"This may sound funny, but the NCAA made its mark in infractions," says Big Ten Commissioner Wayne Duke, who, along with Walter Byers, two secretaries and a bookkeeper, constituted the entire NCAA staff in 1952. "It was when the NCAA put the Kentucky basketball team on probation in '52 that people really took notice that severe punishments would be handed out."
Faith, trust and good intentions, words left over from early NCAA conventions, were bandied about at the Colony Square in Atlanta as though they were a three-member enforcement unit all by themselves. But only stronger legislation can control the unrestrained growth of women's basketball. Rather than crowing about a purity that does not exist, the women might better take a good look at the NCAA—which despite its failings has strong rules and takes significant measures to enforce them—and try to improve on it.
The AIAW's unwillingness to institute rigorous procedures to police infractions was one of the causes of the rift that became evident in Atlanta between those who want broad-based athletic programs for women and those who have decided that ego gratification and a day in the sun are what women deserve after years of athletic deprivation. A disproportionate share of the monies mandated by Title IX, which could be used to add a varsity field-hockey team to a school's program or to fund a traveling schedule for the volleyball squad, is being spent to hype the basketball program at places like Old Dominion. The question of emphasis has been argued by Karol Kahrs of the University of Illinois and by Cal Papatsos of Queens (N.Y.) College.
Kahrs, an assistant director of women's athletics, registered her disgust while the AIAW convention was in the midst of a heated battle over whether a school should have to offer a specified number of other sports in order to compete in Division I basketball. Her message was this: "I didn't hear anybody mention her budget when we were talking about providing tutors for athletes. I didn't hear anybody mention her budget when we were voting to give scholarships. But now that we're asking a school to provide other sports besides basketball, all I hear is how budgets won't allow them."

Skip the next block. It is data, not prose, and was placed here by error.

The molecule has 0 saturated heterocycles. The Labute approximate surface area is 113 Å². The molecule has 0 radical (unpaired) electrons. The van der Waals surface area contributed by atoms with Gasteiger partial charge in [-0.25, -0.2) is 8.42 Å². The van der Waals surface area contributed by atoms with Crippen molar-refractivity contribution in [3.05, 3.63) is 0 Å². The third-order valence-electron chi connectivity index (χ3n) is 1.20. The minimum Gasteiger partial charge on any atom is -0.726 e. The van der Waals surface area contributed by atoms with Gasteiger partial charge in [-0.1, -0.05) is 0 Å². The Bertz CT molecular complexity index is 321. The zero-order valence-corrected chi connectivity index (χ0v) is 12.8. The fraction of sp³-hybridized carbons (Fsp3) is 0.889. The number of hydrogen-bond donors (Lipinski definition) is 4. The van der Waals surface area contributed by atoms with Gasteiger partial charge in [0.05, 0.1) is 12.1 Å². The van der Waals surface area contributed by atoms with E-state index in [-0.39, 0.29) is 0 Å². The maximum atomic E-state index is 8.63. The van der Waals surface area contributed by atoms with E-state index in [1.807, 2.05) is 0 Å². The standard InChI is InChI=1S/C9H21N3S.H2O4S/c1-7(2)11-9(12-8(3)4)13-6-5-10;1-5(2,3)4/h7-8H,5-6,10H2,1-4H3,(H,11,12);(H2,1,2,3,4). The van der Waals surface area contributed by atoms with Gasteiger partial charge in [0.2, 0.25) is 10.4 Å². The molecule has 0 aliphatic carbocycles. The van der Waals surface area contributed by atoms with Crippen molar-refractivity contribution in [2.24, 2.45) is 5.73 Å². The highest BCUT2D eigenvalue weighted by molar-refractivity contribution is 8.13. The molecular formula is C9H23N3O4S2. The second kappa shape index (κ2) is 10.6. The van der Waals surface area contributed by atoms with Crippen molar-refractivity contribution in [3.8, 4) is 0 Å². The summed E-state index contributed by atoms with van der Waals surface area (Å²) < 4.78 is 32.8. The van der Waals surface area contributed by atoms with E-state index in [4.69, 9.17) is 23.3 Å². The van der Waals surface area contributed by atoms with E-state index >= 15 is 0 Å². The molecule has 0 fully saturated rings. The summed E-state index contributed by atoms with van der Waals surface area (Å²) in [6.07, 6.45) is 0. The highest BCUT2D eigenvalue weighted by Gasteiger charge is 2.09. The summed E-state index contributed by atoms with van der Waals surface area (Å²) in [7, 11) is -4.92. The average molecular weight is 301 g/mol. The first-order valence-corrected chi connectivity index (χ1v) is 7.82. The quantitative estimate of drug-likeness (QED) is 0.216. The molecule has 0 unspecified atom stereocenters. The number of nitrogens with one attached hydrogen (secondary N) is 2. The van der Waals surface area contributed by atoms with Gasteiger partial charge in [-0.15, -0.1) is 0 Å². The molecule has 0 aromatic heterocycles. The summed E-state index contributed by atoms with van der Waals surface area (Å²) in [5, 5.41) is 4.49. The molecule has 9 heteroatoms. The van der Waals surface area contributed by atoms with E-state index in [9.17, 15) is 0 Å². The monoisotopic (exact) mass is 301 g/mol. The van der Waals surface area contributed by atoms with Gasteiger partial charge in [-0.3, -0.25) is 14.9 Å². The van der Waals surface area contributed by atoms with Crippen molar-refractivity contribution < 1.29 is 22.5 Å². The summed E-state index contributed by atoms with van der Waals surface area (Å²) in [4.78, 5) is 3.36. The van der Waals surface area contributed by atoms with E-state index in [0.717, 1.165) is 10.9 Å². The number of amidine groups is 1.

Papatsos, a retired faculty member, is one of the AIAW's most avid feminists and its resident pragmatist. "Success has many prices," she says. "How do you measure what women have paid in their quest for equality? When Title IX came along we had to take the whole bag, and that started the dilemma. Men were getting blazers, so we wanted them, too. Women are no different than men when it comes to handling power. When we get it, the same negatives will apply. So what? Personally, I've always wanted to do two things. One, escape to Brazil with $1 million in embezzled funds, because that would mean a woman finally had access to that kind of cash. Second, write The Godmother."
Critics of Walter Byers, the Godfather of the NCAA, claim he no longer worries about controlling men's games, as long as the promotion of them is going well. A similar statement could be made about the AIAW leadership, which apparently does not plan to lose any sleep over the incidences of wrongdoing, as long as it does not interfere with the women's quest for a fair share of the action.
"Enforcing rules that people don't really want to obey can be a lonely task," says Duke. "It doesn't make you feel good when you come home at night. I try to remain optimistic. But I've been going to NCAA conventions for 25 years, and I see much the same problems now as I always did. Just different people, different faces. Maybe in the near future those faces will belong to women."